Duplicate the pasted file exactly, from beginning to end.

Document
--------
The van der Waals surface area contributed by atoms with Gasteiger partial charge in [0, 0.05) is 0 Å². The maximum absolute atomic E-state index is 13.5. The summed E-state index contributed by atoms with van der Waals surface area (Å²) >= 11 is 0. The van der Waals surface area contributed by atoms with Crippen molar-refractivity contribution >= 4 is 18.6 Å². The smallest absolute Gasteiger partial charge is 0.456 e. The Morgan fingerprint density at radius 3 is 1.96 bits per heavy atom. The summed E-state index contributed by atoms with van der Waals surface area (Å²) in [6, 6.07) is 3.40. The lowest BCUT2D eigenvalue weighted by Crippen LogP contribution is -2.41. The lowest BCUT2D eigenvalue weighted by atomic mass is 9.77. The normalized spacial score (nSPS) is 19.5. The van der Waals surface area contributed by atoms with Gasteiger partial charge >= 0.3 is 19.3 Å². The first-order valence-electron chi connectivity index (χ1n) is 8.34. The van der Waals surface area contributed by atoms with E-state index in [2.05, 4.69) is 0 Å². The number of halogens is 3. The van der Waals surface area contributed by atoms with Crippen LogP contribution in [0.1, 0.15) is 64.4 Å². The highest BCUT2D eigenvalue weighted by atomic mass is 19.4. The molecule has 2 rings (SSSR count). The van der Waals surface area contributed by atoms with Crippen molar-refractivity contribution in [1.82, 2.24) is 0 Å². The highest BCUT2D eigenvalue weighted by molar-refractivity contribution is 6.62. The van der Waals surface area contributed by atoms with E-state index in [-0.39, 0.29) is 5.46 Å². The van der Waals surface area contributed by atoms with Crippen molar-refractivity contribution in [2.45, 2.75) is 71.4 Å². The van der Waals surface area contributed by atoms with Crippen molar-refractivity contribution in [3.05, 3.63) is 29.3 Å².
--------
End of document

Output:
The van der Waals surface area contributed by atoms with Gasteiger partial charge in [0, 0.05) is 0 Å². The maximum absolute atomic E-state index is 13.5. The summed E-state index contributed by atoms with van der Waals surface area (Å²) >= 11 is 0. The van der Waals surface area contributed by atoms with Crippen molar-refractivity contribution >= 4 is 18.6 Å². The smallest absolute Gasteiger partial charge is 0.456 e. The Morgan fingerprint density at radius 3 is 1.96 bits per heavy atom. The summed E-state index contributed by atoms with van der Waals surface area (Å²) in [6, 6.07) is 3.40. The lowest BCUT2D eigenvalue weighted by Crippen LogP contribution is -2.41. The lowest BCUT2D eigenvalue weighted by atomic mass is 9.77. The normalized spacial score (nSPS) is 19.5. The van der Waals surface area contributed by atoms with Gasteiger partial charge >= 0.3 is 19.3 Å². The first-order valence-electron chi connectivity index (χ1n) is 8.34. The van der Waals surface area contributed by atoms with E-state index in [2.05, 4.69) is 0 Å². The number of halogens is 3. The van der Waals surface area contributed by atoms with Crippen LogP contribution in [0.1, 0.15) is 64.4 Å². The highest BCUT2D eigenvalue weighted by atomic mass is 19.4. The molecule has 2 rings (SSSR count). The van der Waals surface area contributed by atoms with Crippen molar-refractivity contribution in [1.82, 2.24) is 0 Å². The highest BCUT2D eigenvalue weighted by molar-refractivity contribution is 6.62. The van der Waals surface area contributed by atoms with E-state index in [-0.39, 0.29) is 5.46 Å². The van der Waals surface area contributed by atoms with Crippen molar-refractivity contribution in [2.45, 2.75) is 71.4 Å². The van der Waals surface area contributed by atoms with Crippen molar-refractivity contribution in [3.05, 3.63) is 29.3 Å².